Working to achieve restorative justice
Restorative justice is an approach that seeks to repair the damage caused and restore equilibrium to the broken social connection between the three parties involved: the perpetrator, the victim and the community. Juvenile restorative justice therefore favours solutions that repair damage, reconcile the parties involved, place responsibility on youths and restore harmony in the community
Tdh recommends the implementation of judicial systems that provide for non-custodial measures. This ensures children have access to alternatives to the formal legal system at all stages of the proceedings. All non-custodial measures and sanctions must be considered for the purposes of education and social reintegration. Detention should only be used as a last resort and for a minimum period of time. It should not in any way deprive the child of his fundamental rights.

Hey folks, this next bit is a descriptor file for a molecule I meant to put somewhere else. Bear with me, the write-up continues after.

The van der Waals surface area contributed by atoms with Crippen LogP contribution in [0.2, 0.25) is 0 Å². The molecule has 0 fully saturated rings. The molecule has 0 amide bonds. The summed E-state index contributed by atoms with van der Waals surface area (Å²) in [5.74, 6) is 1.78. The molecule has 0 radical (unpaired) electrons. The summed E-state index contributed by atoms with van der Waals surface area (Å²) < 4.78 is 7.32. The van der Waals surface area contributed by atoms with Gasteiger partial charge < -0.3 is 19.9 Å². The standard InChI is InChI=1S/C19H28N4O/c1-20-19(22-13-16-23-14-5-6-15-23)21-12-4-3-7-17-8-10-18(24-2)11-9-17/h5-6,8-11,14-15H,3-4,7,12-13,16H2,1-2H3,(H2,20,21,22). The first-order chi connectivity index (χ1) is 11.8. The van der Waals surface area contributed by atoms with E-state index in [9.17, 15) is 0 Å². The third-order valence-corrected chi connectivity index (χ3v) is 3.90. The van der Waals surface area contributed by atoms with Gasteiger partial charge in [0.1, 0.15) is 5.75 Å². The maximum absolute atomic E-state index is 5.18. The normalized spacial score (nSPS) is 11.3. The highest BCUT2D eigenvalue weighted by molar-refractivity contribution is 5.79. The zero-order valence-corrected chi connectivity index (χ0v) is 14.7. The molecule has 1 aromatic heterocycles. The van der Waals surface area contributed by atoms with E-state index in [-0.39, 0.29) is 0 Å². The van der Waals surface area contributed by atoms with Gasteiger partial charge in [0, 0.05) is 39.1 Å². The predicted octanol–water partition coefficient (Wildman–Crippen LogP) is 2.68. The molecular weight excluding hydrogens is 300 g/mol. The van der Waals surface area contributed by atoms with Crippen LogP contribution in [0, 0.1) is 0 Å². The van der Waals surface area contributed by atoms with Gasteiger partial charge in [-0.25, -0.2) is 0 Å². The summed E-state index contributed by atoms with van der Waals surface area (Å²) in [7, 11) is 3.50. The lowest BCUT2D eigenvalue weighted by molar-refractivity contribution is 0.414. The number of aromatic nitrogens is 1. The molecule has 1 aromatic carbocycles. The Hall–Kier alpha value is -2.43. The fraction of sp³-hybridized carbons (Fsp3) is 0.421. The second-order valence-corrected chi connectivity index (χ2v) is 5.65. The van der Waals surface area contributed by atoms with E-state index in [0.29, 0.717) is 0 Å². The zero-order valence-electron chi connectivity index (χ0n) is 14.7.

Working with the local authorities
Terre des hommes recommends a restorative approach to dealing with children in conflict with the law. This approach must be systematically integrated into the professional training course for government employees and public institutions involved in juvenile justice (e.g. judges, prosecutors and lawyers). Lastly, Tdh recommends implementing awareness-raising campaigns to educate the public about the benefits of this approach in the common interest of society as a whole.
Putting children’s interests first
Children’s best interests should be the primary basis of all decisions concerning children, irrespective of whether they are the perpetrators, witnesses or victims of criminal acts. This principle is the basis of all others, particularly the belief that punishment should be adapted to each child’s circumstances.